Degree of Discipline:
A finding of just cause as a basis for discipline, in and of itself, does not address the question surrounding the extent to which discipline is imposed and does not answer the question of whether that discipline is too harsh. Said another way, "Does the punishment fit the crime.?" The Union is quite correct when it says that the Arbitrator should look at things like mitigating circumstances, intent and culpability when analyzing the extent of discipline. In cases where rule or policy violations form the basis for discipline I also look at the reasonableness of the rule/policy and whether the rule/policy is known and understood by the employee, or should be.
The Union does not argue that the Fraternization Policy, Personnel Policy or Core Values are unreasonable. It would be difficult to do so persuasively. The Union does question whether the Fraternization Policy was clearly understood by the Grievant. In support of this
proposition it directs my attention to Union Exhibit 10, a memorandum dated July 12, 2006 from Barbara Ermeling, the Chair of the Employee Resources Committee, to Bob Dickman, Jail Administrator entitled Jail Policies and Procedures. It says:
On behalf of the Employee Resources Committee (ERC) of the Marathon County Board, I am writing to convey the committee's recommendations regarding certain policies and procedures which have become problematic the past few months as evidenced by four Corrections Officer grievances.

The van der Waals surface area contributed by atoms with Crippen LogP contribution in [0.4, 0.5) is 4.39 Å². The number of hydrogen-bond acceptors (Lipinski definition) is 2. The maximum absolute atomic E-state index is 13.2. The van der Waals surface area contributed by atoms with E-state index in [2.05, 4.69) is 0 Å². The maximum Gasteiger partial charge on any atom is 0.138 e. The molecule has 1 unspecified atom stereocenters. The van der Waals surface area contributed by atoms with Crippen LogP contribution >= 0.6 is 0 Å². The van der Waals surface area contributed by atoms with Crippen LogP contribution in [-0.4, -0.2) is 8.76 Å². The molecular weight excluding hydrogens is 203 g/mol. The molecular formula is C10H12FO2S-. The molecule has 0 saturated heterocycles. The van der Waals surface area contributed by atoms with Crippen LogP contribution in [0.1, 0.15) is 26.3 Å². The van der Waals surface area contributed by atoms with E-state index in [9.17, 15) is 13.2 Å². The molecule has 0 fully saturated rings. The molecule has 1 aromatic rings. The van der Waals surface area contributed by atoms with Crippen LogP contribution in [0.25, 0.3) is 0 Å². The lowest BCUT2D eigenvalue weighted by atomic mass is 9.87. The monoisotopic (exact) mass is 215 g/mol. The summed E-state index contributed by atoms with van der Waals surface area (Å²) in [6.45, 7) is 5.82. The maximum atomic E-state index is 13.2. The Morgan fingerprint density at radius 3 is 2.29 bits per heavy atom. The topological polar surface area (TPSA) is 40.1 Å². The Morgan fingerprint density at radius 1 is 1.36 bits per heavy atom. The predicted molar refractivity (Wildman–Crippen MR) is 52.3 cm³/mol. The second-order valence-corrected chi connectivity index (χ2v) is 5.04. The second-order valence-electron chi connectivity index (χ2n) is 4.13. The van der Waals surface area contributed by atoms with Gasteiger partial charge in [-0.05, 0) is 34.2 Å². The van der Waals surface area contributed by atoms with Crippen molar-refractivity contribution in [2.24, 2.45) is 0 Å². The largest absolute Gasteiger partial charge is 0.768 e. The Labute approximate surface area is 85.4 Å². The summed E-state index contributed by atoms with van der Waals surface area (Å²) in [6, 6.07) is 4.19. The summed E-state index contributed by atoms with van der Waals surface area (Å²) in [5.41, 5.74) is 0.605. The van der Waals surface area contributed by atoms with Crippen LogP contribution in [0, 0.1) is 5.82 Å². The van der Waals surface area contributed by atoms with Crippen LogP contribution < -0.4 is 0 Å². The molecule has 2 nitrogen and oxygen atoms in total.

We encourage you to revisit the fraternization policy and clarify, with examples, what types of behavior are inappropriate and what types of contact would be acceptable. You should consider enhancing employee training by strongly emphasizing the fraternization policy and the reasons for the policy.
We recommend development of a clear policy regarding contraband investigations. This committee feels that no corrections officer should be conducting any investigations regarding jail contraband without supervisory approval.
It should clearly state in jail policies that "any violations of the above policy may result in disciplinary action, up to and including termination of employment". Ensuring that employees sign off on policies received is good practice as well.
Every single disciplinary warning should include the following statement: "Future job performance problems may result in further disciplinary action, up to and including termination of employment". You should contact the Employee Resources Director for counsel on disciplinary matters.
I thank you for your attention to these matters. Please report back to this committee at our December 4, 2006 meeting. We are interested in hearing more about your policy assessment and/or modifications.
If you desire any additional information, please don't hesitate to contact me.
This memorandum, says the Union, shows some confusion regarding the interpretation of the Fraternization Policy and also shows that the employees are now being placed on notice of it. The testimony of the Union Vice President, Lynn Muerette, supports this thesis. She referenced Union Exhibits 11 and 12 which contain lists of all of the policies in the County, some 121 of them, and discussed the fact that there was confusion about the Fraternization Policy among the employees. With all these policies to learn "how can it be conceivably possible for Shawn Hansen let alone any employee know all the policies?" (sic)